On the day when the cryptocurrency bitcoin broke through the USD 10,000 mark, the Bulgarian Interior Ministry refused to explain how it is managing the 213,519 bitcoins seized under the PRATKA/VIRUS operation against Customs fraudsters.

The announcement of the seizure of such an amount by the Southeast European Law Enforcement Center (SELEC) is from May 29 and can be seen here. Seized bitcoins were valued at USD 500 million at the then-exchange rate.

In the meantime, Bitcoin Cash was created, with each Bitcoin owner receiving the same amount of Bitcoin Cash. Bitcoin Cash now costs over USD 1,500.

Under the current exchange rate, the 213,519 BTC plus the same in Bitcoin Cash amount to the impressive USD 2.45 billion or over BGN 4 billion.

The questions, which Bivol sent to the Interior Ministry under the Access to Public Information Act (APIA), aimed at making public the information on how this impressive loot that can easily be appropriated is managed and preserved.



In order to prevent abuse, it is sufficient to publish the public keys of the wallets where the bitcoins are stored. However, the Interior Ministry refuses to do so.

In the refusal to provide public information, the Interior Ministry writes that the requested data is specific information from an investigation related to criminal proceedings – an investigative case on the inventory of the Investigative Unit of the Special Prosecutor’s Office, which is leading the investigation.

However, it is unclear what prevents public keys from being published once information on the seized bitcoins has already been officially shared with SELEC.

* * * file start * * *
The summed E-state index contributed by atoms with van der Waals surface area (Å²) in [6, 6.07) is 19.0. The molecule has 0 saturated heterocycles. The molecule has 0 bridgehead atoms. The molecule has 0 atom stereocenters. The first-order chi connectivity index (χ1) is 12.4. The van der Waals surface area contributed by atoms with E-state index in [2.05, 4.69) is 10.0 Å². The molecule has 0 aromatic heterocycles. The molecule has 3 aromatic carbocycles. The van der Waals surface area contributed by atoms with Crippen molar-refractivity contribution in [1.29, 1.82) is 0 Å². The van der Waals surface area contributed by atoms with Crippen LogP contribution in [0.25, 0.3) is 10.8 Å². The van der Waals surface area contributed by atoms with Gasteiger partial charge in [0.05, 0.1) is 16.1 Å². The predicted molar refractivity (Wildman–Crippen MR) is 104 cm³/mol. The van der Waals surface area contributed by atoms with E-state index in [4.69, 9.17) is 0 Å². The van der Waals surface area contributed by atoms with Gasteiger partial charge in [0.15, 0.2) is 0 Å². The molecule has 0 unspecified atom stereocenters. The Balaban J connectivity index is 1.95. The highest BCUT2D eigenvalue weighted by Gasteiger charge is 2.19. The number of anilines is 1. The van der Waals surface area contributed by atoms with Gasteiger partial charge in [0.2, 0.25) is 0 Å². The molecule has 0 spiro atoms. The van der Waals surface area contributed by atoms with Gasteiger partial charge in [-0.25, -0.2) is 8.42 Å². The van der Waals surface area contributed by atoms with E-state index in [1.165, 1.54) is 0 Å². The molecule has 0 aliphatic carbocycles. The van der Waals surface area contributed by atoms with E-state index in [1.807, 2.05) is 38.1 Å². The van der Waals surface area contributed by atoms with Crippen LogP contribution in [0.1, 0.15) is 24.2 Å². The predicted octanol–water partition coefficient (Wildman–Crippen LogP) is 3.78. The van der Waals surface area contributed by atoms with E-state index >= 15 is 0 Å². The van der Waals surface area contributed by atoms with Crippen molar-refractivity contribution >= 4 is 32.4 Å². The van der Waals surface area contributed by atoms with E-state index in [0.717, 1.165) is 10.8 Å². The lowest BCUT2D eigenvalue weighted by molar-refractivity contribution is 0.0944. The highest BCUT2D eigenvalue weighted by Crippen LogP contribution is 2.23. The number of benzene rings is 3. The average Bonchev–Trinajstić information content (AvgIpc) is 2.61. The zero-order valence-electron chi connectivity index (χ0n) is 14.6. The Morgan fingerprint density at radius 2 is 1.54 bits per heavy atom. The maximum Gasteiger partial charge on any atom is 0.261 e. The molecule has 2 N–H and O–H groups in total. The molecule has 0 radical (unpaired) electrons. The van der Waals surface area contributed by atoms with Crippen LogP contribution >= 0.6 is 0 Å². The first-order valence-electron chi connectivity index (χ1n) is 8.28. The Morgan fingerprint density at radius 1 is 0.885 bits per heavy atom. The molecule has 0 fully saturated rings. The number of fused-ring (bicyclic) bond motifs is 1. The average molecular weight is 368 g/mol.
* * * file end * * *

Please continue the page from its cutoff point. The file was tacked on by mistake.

Huge success or colossal crypto-embarrassment?

There is also the premise that the Interior Ministry has misled international partners by misrepresenting information on the seized bitcoins. In fact, if the private keys (passwords) for these wallets are missing, they are virtually unusable and it cannot be claimed that they have been seized in the sense of this word.

This will not be the first “joke” authored by Bulgarian law enforcement authorities, but it will surely be the biggest brag published as official information.

It is regrettable that no Bulgarian media, other than Bivol, follows the topic and questions the Bulgarian authorities about this national wealth, which, on condition that it exists, could be invested and multiplied for the good of Bulgarian people.

The largest confirmed seizure of cryptocurrency has so far has been the 144,336 bitcoins, after the FBI shut down the “Silk Road” site. The bitcoins were auctioned and generated USD 48 million for the US government.



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